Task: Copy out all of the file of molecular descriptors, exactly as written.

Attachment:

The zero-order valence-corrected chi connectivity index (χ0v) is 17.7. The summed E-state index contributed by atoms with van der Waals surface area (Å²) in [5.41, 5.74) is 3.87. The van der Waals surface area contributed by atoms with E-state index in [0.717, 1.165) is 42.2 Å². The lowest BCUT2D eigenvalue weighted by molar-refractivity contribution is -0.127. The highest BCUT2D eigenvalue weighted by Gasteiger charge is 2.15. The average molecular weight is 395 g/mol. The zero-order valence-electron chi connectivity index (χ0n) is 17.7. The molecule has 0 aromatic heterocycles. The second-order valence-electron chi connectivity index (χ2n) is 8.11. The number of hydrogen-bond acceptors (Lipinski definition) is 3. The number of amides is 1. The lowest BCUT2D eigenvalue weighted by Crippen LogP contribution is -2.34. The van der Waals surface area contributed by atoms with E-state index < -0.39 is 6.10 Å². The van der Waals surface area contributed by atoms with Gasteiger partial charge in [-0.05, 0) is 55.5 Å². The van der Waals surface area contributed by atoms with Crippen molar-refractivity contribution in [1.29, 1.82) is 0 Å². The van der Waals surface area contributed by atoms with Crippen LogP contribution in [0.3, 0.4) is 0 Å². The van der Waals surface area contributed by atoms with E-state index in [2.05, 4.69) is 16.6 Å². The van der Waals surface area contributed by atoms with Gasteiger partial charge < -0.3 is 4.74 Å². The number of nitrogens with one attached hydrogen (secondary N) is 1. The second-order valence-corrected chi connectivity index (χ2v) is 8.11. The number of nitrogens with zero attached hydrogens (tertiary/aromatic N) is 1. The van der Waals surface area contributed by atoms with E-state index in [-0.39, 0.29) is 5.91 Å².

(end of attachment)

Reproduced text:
The zero-order valence-corrected chi connectivity index (χ0v) is 17.7. The summed E-state index contributed by atoms with van der Waals surface area (Å²) in [5.41, 5.74) is 3.87. The van der Waals surface area contributed by atoms with E-state index in [0.717, 1.165) is 42.2 Å². The lowest BCUT2D eigenvalue weighted by molar-refractivity contribution is -0.127. The highest BCUT2D eigenvalue weighted by Gasteiger charge is 2.15. The average molecular weight is 395 g/mol. The zero-order valence-electron chi connectivity index (χ0n) is 17.7. The molecule has 0 aromatic heterocycles. The second-order valence-electron chi connectivity index (χ2n) is 8.11. The number of hydrogen-bond acceptors (Lipinski definition) is 3. The number of amides is 1. The lowest BCUT2D eigenvalue weighted by Crippen LogP contribution is -2.34. The van der Waals surface area contributed by atoms with E-state index < -0.39 is 6.10 Å². The van der Waals surface area contributed by atoms with Gasteiger partial charge in [-0.05, 0) is 55.5 Å². The van der Waals surface area contributed by atoms with Crippen molar-refractivity contribution in [1.29, 1.82) is 0 Å². The van der Waals surface area contributed by atoms with Crippen LogP contribution in [0.3, 0.4) is 0 Å². The van der Waals surface area contributed by atoms with E-state index in [2.05, 4.69) is 16.6 Å². The van der Waals surface area contributed by atoms with Gasteiger partial charge < -0.3 is 4.74 Å². The number of nitrogens with one attached hydrogen (secondary N) is 1. The second-order valence-corrected chi connectivity index (χ2v) is 8.11. The number of nitrogens with zero attached hydrogens (tertiary/aromatic N) is 1. The van der Waals surface area contributed by atoms with E-state index in [-0.39, 0.29) is 5.91 Å².